Calculated moves being made by Modi’s government to thwart progress on CPEC
Ever since the advent of China Pakistan Economic Corridor (CPEC), India has woken up to stir trouble in Gilgit-Baltistan (GB). When the Karakoram Highway (KKH), also known as the Friendship Highway in China, was being built by the governments of Pakistan and China from 1959 to 1979, India remained oblivious to the development. On 30 June 2006, a memorandum of understanding was signed between the Pakistani National Highway Authority (NHA) and China’s State-owned Assets Supervision and Administration Commission (SASAC) to rebuild and upgrade the KKH and expand its width from 10 to 30 meters (33 to 98 ft), and enhance its transport capacity three-fold as well as accommodate heavy-laden vehicles and extreme weather conditions. The first murmurs of dissent were heard in 2009 at the presence of Chinese engineers and workers at the reconstruction site on KKH.
In June 2014, after Narendra Modi was installed as Prime Minister, his odious designs regarding Kashmir, (Indian Occupied & Azad Jammu Kashmir) and Gilgit-Baltistan started becoming ominous. Modi, a still active RSS (Rashtriya Swayamsevak Sangh) operative and rabid anti-Muslim Hindutva activist is following an agenda of subjugating Pakistan and amalgamating the whole of Kashmir including Gilgit-Baltistan. He tried to rig the elections in Indian Occupied Kashmir (IOK) so that the BJP government would help repeal Article 370, which grants special powers to IOK under the Indian Constitution and thus pave the way for its integration into India.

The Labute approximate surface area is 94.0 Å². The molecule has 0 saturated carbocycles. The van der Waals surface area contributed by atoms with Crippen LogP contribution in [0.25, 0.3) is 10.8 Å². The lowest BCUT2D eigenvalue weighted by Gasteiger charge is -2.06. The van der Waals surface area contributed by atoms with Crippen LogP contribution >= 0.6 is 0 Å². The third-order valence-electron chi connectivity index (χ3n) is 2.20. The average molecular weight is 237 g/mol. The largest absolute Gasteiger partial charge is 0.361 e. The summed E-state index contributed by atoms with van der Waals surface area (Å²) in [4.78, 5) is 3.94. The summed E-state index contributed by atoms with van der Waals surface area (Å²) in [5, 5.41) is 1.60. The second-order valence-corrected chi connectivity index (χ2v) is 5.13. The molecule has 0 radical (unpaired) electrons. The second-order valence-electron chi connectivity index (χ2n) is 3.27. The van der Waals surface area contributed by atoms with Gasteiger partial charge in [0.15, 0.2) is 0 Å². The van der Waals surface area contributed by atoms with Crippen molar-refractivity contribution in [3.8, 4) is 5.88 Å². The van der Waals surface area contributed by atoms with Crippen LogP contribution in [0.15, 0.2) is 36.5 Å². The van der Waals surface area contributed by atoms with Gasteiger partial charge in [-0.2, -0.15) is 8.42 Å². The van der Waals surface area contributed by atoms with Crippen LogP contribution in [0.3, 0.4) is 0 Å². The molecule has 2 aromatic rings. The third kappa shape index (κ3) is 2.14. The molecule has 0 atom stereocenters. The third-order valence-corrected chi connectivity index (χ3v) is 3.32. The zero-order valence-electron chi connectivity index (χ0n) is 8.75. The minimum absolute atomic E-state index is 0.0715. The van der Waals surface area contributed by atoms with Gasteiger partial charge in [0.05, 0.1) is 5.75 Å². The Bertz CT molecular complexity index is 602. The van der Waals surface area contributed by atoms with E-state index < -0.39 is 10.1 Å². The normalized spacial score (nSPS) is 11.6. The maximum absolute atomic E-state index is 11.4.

Modi is also changing the demography of IOK and resettling Hindus there to offset the Muslim majority. He is fomenting trouble in Azad Jammu Kashmir and Gilgit-Baltistan to spew venom against Pakistan and soften the territory for Indian occupation or win their favour for accession to India in case a plebiscite does take place. Plotting the separation of Balochistan is a corollary to the entire heinous stratagem to vanquish Pakistan.
Gilgit-Baltistan, formerly known as the Northern Areas, is the northernmost administrative territory in Pakistan. It borders Azad Kashmir to the south, the province of Khyber Pakhtunkhwa to the west, the Wakhan Corridor of Afghanistan to the north, the Xinjiang province of China, to the east and northeast, and IOK to the southeast.
Gilgit-Baltistan is part of the Kashmir region that is disputed by India and Pakistan, along with Azad Kashmir and Jammu, Ladakh, and the Valley of Kashmir. ‘Gilgit Wazarat’ as it was earlier known as, was administered by the Dogra Rajas of Jammu and Kashmir because the British leased it to them in 1935 for a period of 60 years.